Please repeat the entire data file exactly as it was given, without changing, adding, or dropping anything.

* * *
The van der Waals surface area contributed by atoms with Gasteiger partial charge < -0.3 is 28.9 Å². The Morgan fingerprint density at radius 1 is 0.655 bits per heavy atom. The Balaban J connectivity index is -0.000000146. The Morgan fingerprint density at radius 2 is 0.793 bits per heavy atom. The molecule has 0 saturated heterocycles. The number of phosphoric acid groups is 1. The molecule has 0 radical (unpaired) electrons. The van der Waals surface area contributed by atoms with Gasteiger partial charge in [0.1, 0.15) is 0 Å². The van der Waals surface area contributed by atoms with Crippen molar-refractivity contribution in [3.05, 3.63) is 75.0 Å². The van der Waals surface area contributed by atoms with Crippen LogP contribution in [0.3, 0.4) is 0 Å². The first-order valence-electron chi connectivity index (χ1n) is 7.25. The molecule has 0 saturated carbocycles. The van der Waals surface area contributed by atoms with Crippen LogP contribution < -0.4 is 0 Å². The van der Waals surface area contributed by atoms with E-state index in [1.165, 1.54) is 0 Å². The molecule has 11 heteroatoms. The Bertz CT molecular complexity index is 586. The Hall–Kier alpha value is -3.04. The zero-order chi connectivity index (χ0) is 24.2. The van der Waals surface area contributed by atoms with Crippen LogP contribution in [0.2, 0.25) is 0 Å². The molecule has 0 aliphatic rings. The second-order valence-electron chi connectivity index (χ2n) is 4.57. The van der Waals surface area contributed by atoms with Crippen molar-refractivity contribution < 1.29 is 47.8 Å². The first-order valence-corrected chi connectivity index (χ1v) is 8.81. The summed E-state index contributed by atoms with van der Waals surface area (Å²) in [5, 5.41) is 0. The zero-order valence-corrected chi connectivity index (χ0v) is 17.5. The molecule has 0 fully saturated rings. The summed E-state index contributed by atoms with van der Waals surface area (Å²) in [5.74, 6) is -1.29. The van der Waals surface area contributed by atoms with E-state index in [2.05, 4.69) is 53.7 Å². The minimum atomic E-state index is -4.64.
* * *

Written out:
The van der Waals surface area contributed by atoms with Gasteiger partial charge < -0.3 is 28.9 Å². The Morgan fingerprint density at radius 1 is 0.655 bits per heavy atom. The Balaban J connectivity index is -0.000000146. The Morgan fingerprint density at radius 2 is 0.793 bits per heavy atom. The molecule has 0 saturated heterocycles. The number of phosphoric acid groups is 1. The molecule has 0 radical (unpaired) electrons. The van der Waals surface area contributed by atoms with Gasteiger partial charge in [0.1, 0.15) is 0 Å². The van der Waals surface area contributed by atoms with Crippen molar-refractivity contribution in [3.05, 3.63) is 75.0 Å². The van der Waals surface area contributed by atoms with Crippen LogP contribution in [0.3, 0.4) is 0 Å². The first-order valence-electron chi connectivity index (χ1n) is 7.25. The molecule has 0 saturated carbocycles. The van der Waals surface area contributed by atoms with Crippen LogP contribution < -0.4 is 0 Å². The van der Waals surface area contributed by atoms with E-state index in [1.165, 1.54) is 0 Å². The molecule has 11 heteroatoms. The Bertz CT molecular complexity index is 586. The Hall–Kier alpha value is -3.04. The zero-order chi connectivity index (χ0) is 24.2. The van der Waals surface area contributed by atoms with Crippen LogP contribution in [0.2, 0.25) is 0 Å². The molecule has 0 aliphatic rings. The second-order valence-electron chi connectivity index (χ2n) is 4.57. The van der Waals surface area contributed by atoms with Crippen molar-refractivity contribution < 1.29 is 47.8 Å². The first-order valence-corrected chi connectivity index (χ1v) is 8.81. The summed E-state index contributed by atoms with van der Waals surface area (Å²) in [5, 5.41) is 0. The zero-order valence-corrected chi connectivity index (χ0v) is 17.5. The molecule has 0 fully saturated rings. The summed E-state index contributed by atoms with van der Waals surface area (Å²) in [5.74, 6) is -1.29. The van der Waals surface area contributed by atoms with E-state index in [2.05, 4.69) is 53.7 Å². The minimum atomic E-state index is -4.64.